Dang, I love Izotope's Iris

VST, AU, AAX, etc. plug-in Virtual Instruments discussion
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KVRAF
25857 posts since 20 Jan, 2008 from a star near where you are

Post Sat Mar 22, 2014 9:30 am

BBFG# wrote:I don't feel any of them really discount each other.
No doubt, but as I said, PSP is about 1/3 the price of Iris or Alchemy

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KVRAF
15630 posts since 12 Oct, 2008 from Here and there

Post Sat Mar 22, 2014 9:35 am

But why would you compare Iris with Padshop Pro? Sure, you can either buy a lawnmower or go for a pair of chopsticks because they're cheaper.

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KVRAF
12522 posts since 21 Mar, 2008 from Hannover, Germany

Post Sat Mar 22, 2014 9:37 am

Numanoid wrote:
Ingonator wrote:Iris uses spectral synthesis while padshop uses granular synthesis. Not exactly the same...
Both can mangle sound quite a bit, drag and drop your own samples, layer them, tinker with 'em, so even though method of synthesis is not the same, they got some similarties
Spectral synthesis (like i know it form e.g. Alchemy while Iris should be comparable) means you got the spectrum in y-axis and time in x-axis. Means you could draw the change of the spectrum over time. Actually in Alchemy and AFAIK also Iris you got a third axis which is the amplitude that is represented by the color of certain pixel in the spectral editor (e.g. black = 0, white = maximum).
If you import a sample by re-synthesis the spectrum stays same over time but you got certain drwaing elemensts (klike in a photo(picture editor) tio change this.
Actually you don't even need to import a sample. You could draw everything from scratch.

Personally i own alchemy where i had done this but i also checked the demo of Iris.

Overall this is very different fro granular syntheis like included with Padshop.

Of course it is possible to get comparable timbres with different synthesis methods but each has their own special ones.

Personally spectral synthesis is not really my favorite. I got other synths that have their own special sound which includes several wavetable syntheis synths and newer approaches like e.g. Rayblaster or Hamburg-Audio Nuklear (which uses a different knd of granular synthesis).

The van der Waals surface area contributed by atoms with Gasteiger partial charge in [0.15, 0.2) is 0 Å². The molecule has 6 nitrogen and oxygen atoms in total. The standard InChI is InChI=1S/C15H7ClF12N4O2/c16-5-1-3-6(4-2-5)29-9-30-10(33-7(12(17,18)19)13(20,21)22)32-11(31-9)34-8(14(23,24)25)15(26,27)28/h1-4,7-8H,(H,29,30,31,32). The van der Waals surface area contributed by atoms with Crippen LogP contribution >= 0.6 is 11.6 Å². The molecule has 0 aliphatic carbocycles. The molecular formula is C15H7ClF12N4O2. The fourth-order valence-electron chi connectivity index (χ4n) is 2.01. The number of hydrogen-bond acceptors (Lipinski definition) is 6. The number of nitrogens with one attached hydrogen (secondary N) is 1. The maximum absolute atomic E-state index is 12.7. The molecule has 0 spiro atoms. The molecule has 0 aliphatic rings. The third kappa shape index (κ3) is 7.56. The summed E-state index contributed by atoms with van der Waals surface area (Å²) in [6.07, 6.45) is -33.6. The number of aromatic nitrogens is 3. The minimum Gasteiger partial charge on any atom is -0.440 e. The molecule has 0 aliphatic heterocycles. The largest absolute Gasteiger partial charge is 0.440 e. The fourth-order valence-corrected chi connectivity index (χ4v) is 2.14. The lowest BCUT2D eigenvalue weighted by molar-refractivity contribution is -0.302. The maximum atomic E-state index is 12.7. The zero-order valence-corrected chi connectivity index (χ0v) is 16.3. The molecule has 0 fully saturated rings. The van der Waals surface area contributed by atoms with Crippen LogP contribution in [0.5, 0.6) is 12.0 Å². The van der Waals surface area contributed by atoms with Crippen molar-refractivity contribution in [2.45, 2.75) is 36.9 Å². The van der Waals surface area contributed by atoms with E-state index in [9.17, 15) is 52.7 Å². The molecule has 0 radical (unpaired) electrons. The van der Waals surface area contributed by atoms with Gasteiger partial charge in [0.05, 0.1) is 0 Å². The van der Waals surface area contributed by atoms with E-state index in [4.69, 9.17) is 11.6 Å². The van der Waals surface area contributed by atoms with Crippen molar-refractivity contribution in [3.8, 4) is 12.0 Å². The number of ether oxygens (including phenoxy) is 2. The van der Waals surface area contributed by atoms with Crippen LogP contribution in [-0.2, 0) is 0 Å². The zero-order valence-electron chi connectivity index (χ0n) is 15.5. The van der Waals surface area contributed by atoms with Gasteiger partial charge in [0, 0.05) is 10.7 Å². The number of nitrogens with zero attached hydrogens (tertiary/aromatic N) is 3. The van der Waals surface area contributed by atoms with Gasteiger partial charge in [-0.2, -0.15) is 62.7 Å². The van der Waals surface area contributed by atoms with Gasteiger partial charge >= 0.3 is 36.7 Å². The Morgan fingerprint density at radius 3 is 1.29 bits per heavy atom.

Ingo
Last edited by Ingonator on Sat Mar 22, 2014 9:47 am, edited 5 times in total.
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KVRAF
2134 posts since 11 Oct, 2007 from Almanya

Post Sat Mar 22, 2014 9:40 am

it's a real pity that there's still no possibility to render WAVs out of the standalone iris directly. it's a PITA to have to use it as a plugin all the time and to have to take the workaround route of exporting from inside a host. :shrug:
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KVRAF
6340 posts since 28 Apr, 2013

Post Sat Mar 22, 2014 9:46 am

Numanoid wrote:
BBFG# wrote:I don't feel any of them really discount each other.
No doubt, but as I said, PSP is about 1/3 the price of Iris or Alchemy
I almost jumped on the PSP sale, but in the end, eLicense software become my main reason to pass on it.
I would venture to say that Iris can come close to what PSP does granularly, but PSP can't do what Iris does spectrally, or harmonically.
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KVRAF
15630 posts since 12 Oct, 2008 from Here and there

Post Sat Mar 22, 2014 9:50 am

Ingonator wrote:
Numanoid wrote:
Ingonator wrote:Iris uses spectral synthesis while padshop uses granular synthesis. Not exactly the same...
Both can mangle sound quite a bit, drag and drop your own samples, layer them, tinker with 'em, so even though method of synthesis is not the same, they got some similarties
Spectral synthesis (like i know it form e.g. Alchemy while Iris should be comparable) means you got the spectrum in y-axis and time in x-axis. Means you could draw the change of the spectrum over time. Actually in Alchemy and i think also Iris you got a third axis which is the amplitude that is represented by the color of certain pixel in the spectral editor.
If you import a sample by re-synthesis the spectrum stays same over time but you got certain drwaing elemensts (klike in a photo(picture editor) tio change this.
Actually you don't even need to import a sample. You could draw everything from scratch.

Personally i own alchemy where i had done this but i also checked the demo of Iris.

Overall this is very different fro granular syntheis like included with Padshop.

Of course it is possible to get comparable timbres with different synthesis methods but each has their own special ones.

Personally spectral synthesis is not really my favorite. I got other synths that have their own special sound which includes several wavetable syntheis synths and newer approaches like e.g. Rayblaster or Hamburg-Audio Nuklear (which uses a different knd of granular synthesis).


Ingo
Iris only applies a spectral mask to the imported sample whereas in Alchemy you can actually destructively edit the spectral content (but only in mono). Without a sample there is no sound in Iris, in Alchemy you can draw spectral content from scratch. But's spectral editor is actually not really usable, it takes ages for the graphics to update, there is only one undo and more. It's really time for Alchemy v2...

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KVRAF
15630 posts since 12 Oct, 2008 from Here and there

Post Sat Mar 22, 2014 9:53 am

BBFG# wrote: I would venture to say that Iris can come close to what PSP does granularly, but PSP can't do what Iris does spectrally, or harmonically.